Concluding Thoughts

It may not be anywhere near as noticeable this time around, but I found that Ripley’s responses were highly evasive of the questions. You could get a real sense of him being a sort of brains of the operation because he was manipulating the language of the bill to mislead Senators into believing a host of different things. Sometimes, Senators picked up on that and brought him back to the actual question, other times, they didn’t either realize it or didn’t want to fight the specifics on an issue.

An example of Ripley’s evasiveness revolved around whether or not users would get regulated. The fear, obviously, is that their content is going to get downranked because of promotion of other content. Ripley deflected by pointing to Section 2.1 – essentially, the classic lie about this legislation. He pointed to that section and misleadingly said that this section shows that users and uploaders aren’t regulated. Of course, that wasn’t the question. The question wasn’t whether the person uploaded will get regulated, but rather, that their content would get uploaded. This is a very important distinction that Ripley danced around carefully while trying to sell Senators on the idea that user generated content isn’t touched in the bill (even though it very much will be as per the text of the legislation).

Another way Ripley tried to mislead Senators on was whether or not users would be negatively impacted. Ripley mislead by saying that platforms are going to have to pay into a fund and it’s all well and good. Of course, that completely dodged the original question and simply ran to a completely different and more safe topic for Ripley to discuss.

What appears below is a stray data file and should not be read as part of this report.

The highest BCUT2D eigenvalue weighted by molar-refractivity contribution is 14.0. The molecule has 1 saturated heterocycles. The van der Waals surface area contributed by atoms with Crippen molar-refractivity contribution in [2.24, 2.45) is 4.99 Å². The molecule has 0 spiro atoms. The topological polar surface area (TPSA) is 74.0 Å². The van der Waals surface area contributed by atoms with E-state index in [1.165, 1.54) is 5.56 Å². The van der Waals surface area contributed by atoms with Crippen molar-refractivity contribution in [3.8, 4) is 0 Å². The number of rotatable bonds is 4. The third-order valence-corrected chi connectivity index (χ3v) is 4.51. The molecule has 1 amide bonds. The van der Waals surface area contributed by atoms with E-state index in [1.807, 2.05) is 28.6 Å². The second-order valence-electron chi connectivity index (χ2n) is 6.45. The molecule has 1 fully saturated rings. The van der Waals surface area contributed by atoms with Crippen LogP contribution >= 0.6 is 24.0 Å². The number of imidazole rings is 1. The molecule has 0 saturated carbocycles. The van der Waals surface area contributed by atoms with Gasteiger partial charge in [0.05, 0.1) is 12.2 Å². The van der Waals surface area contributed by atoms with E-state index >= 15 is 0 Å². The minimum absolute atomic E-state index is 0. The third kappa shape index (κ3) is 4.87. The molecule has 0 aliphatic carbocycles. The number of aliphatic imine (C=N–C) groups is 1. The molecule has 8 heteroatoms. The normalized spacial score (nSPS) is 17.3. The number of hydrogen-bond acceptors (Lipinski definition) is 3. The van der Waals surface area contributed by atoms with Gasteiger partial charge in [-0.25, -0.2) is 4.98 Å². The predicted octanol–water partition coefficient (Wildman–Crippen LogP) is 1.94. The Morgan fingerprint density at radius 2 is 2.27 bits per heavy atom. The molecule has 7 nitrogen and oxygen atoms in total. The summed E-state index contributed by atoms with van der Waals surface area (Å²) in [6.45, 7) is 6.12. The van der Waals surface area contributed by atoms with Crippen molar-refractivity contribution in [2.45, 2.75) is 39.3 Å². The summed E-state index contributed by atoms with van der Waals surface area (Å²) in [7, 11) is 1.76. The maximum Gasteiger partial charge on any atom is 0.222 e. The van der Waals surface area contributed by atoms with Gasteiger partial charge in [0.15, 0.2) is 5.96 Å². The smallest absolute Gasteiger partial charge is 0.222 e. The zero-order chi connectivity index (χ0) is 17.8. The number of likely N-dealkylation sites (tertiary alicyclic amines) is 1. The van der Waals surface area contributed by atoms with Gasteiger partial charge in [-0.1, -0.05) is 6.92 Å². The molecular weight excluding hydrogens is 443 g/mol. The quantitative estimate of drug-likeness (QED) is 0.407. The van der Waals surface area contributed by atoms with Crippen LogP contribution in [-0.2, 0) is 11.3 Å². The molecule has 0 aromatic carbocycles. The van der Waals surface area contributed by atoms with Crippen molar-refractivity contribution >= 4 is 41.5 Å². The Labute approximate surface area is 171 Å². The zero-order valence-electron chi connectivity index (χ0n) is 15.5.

At the end of the day, this was an exercise in playing with language to try and trick Senators into believing that isn’t factually true. Ripley very expertly manipulated the language of the text to pretend it says a whole host of things the bill clearly did not.

Ultimately, that is the core of the whole problem of the bill. When you are trying to sell a piece of legislation, you want to base you sales job on facts, the text of the bill, and solid evidence that this legislation was warranted. We really didn’t get that here. Instead, we got a number of misleading statements and efforts to try and trick Senators through a certain degree of wordplay and subtle manipulation of language. If that is the only tactic to sell this legislation, then a very strong case can be made that the bill has no merit and no reasoning behind it that says that this is a must-pass bill – as the government seems to be intent on doing. That alone should tell you everything you need to know about (lack of) the merits of this bill.

Drew Wilson on Twitter: @icecube85 and Facebook.